AHF: Institutional Racism Harms Nation’s Health

In News by AHF

In response to broader societal issues raised by the killing of Michael Brown in Ferguson, MO, AHF continues its call for health care access as a basic civil right and stands with citizens of the United States, Reverend Al Sharpton, National NAACP President Cornell William Brooks, and others in the fight against institutionalized racism nationwide.

LOS ANGELES (August 14, 2014) In response to the senseless killing of Michael Brown by Ferguson MO police and the subsequent use of high-tech military weaponry to disperse peaceful protestors, AIDS Healthcare Foundation (AHF), the world’s largest AIDS organization, is issuing a statement of solidarity with those seeking justice for Michael Brown.

With this year marking the 50th anniversary of the passing of the Civil Rights Act, AHF recognizes that the problems of institutional racism around issues of health disparities and public safety within African-American communities are inextricably linked in the fight for civil rights. AHF continues to work tirelessly to address these issues at the root by providing access to care for all while supporting grassroots efforts of activists and faith-based leaders in the African-American community nationwide.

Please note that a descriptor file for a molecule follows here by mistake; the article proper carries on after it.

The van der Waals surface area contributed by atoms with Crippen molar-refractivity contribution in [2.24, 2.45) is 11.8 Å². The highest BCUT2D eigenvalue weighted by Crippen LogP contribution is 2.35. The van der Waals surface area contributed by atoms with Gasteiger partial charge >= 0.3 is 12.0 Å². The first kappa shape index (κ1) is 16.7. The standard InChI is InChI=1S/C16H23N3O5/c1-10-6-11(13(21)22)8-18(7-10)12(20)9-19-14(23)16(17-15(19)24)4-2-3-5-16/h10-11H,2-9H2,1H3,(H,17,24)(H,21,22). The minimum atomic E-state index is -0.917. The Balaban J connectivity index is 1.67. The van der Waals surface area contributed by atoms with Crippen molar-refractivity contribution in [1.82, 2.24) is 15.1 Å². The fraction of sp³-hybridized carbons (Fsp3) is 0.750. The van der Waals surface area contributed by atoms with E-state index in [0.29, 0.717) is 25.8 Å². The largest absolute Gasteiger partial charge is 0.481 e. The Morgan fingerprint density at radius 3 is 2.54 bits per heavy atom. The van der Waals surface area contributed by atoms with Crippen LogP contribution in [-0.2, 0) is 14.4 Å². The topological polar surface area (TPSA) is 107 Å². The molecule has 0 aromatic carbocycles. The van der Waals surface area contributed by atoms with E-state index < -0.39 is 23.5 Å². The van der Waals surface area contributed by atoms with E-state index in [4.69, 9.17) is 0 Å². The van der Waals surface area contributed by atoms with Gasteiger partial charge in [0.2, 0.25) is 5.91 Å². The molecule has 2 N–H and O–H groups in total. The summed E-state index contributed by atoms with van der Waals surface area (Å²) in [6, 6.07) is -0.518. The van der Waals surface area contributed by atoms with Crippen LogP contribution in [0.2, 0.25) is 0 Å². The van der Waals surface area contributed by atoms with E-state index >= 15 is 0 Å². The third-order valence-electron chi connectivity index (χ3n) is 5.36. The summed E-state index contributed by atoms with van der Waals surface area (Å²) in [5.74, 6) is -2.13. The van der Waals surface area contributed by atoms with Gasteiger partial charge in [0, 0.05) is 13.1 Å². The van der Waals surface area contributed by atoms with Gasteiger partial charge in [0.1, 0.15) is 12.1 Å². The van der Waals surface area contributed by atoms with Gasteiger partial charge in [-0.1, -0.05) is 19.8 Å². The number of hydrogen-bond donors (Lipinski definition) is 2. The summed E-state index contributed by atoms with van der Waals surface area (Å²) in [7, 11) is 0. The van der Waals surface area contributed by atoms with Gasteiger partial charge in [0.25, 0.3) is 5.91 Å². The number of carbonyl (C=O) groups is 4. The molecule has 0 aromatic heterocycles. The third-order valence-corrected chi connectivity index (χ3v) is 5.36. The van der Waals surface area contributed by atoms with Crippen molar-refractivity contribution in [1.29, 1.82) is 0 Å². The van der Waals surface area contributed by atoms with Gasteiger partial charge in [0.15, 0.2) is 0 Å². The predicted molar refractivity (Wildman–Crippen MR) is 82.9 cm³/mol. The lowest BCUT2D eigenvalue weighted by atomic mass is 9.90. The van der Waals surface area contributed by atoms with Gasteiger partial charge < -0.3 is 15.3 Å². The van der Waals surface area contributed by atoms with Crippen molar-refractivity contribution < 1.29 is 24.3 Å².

“The segregation now visible to the world in Ferguson is the same segregation we sadly see in HIV—African-American communities are disproportionally affected by HIV, struggle with affordable access to quality care, and are relentlessly ignored by a system that frankly treats their lives as less valuable,” said Michael Weinstein, President of AIDS Healthcare Foundation.

Last year, AHF launched the AIDS is A Civil Rights Issue campaign and Keep The Promise Marches, featuring numerous town hall discussions with keynote speaker Reverend Al Sharpton, Former NAACP Chairman Julian Bond, community politicians, activists, leaders, and concerned residents intended to shed light on the racial disparity in HIV/AIDS.  Currently African Americans account for 44% of all people with HIV/AIDS in the United States, yet only account for 12% of the population.

“If we are going to confront AIDS as a civil rights issue, then the discussion must also address and include the basic struggles for civilian safety fought everyday by those of all ages and genders within the African-American community,” said Samantha Granberry, AHF Senior Director of National Marketing & Sales. “What’s happening in Ferguson right now is just one example of a rampant problem of institutional racism that is bad for the nation’s health. Devaluing lives is a major obstacle to health promotion, but when one joins together to become many in the call for civil rights, change can come.”


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